Updated: 13/04/17 : 05:12:16
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Buses could be back on road this evening

Bus Éireann services may be on the road as early as this evening, Thursday, following the intervention of the Labour Court in the dispute now entering its twenty-first day.

National Bus and Rail Union (NBRU) general secretary Dermot O’Leary said all five unions involved in the 20 day dispute have given a commitment to the court that they will lift pickets on depots once the court issues its recommendations. That is expected to come at lunchtime today.

Mr O’Leary said if there are buses available to drive, his members will drive them. “The operations side is up to Bus Éireann,” he said. Mr O'Leary went on to say: "Bus Éireann have displayed outright brass-neckery by attempting to paint our members in a bad light by implying that they would not cooperate with a return to work before the issuing of the Labour Court Recommendation, this despite the fact that Bus Éireann management were present at the Court when the request to lift pickets was accepted by all five Unions.

Both unions and management attended marathon talks at the Labour Court which began on Tuesday aimed at finding a way out of the dispute which is costing Bus Éireann up to €500,000 a day in lost revenue. The dispute centres on a proposed survival plan for the financially troubled company that involves significant cuts to pay and conditions for staff.

Bus Éireann acting chief executive Ray Hernan said he did not expect buses to be up and running by Thursday evening which marks the start of the Easter bank holiday weekend for many.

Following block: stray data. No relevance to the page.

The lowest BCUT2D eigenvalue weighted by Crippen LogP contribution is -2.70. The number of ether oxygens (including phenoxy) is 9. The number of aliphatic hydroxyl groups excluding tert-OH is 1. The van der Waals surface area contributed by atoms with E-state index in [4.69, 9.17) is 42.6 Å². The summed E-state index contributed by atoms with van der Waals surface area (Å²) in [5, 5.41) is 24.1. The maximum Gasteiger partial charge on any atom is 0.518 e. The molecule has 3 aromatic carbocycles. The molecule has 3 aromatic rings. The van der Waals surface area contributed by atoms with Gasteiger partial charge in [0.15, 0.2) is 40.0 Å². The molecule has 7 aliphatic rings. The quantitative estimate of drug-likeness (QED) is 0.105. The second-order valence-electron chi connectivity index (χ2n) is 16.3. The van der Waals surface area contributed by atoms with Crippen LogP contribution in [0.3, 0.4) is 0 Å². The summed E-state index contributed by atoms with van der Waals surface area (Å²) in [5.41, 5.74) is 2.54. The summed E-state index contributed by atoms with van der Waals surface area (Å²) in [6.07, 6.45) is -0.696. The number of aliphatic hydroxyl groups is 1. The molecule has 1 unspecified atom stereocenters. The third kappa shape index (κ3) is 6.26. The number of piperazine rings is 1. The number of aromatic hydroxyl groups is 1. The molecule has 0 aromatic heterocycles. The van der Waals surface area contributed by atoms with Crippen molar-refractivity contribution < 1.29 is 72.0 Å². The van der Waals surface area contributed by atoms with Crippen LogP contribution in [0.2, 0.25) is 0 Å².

“I apologise to the public. That is not now going to occur until, at the very earliest, Friday morning,” he said.

People before Profit TD Bríd Smith claimed Dublin Bus workers will vote overwhelmingly for strike action in solidarity with their colleagues in Bus Éireann. She told The Irish Times that the full result of the ballot will not be known until Thursday morning, but the trend was heavily towards strike action.

She is a former driver and bus conductor with Dublin Bus and NBRU official.

No strike action can take place on foot of the ballot for at least seven days by which time the Bus Éireann dispute may be resolved.


Meanwhile in Sligo, bus drivers want to return to work.

At a public meeting held on the picket line at Sligo Bus Depot on Tuesday evening the drivers expressed their wish to return to driving commuters on a daily basis.

Spokesperson Alister Keyes told Sligo Today, "We were hoping for good news from the Workplace Commission but it's not very nice that dirty tricks are being played with the National Transport Authority operating behind the scenes."

"We didn't ask to be here, our wish is to be on the road. Our apologies goes to the travelling public, they are very much inconvenienced, but it's not our fault, the company [Bus Éireann] has caused this."

Sligo County Councillor Gino O'Boyle said he had attended the meeting to support the striking drivers, "they have had enough, they have to get their rights and cannot settle for second best."

The Solidarity Party councillor added, "Let them keep the pickets up until they get their rights."

Organiser of the meeting Gary Smylie said, "As a member of the travelling public I depend on the great work these drivers do, in a very stressful job. I support them in their action and totally condemn the private operators who are cherry-picking the best routes. These operators are exploiting the public by hiking their fares during this dispute.

"In typical capitalist fashion they are taking unfair advantage of the current crisis to feather their own nests."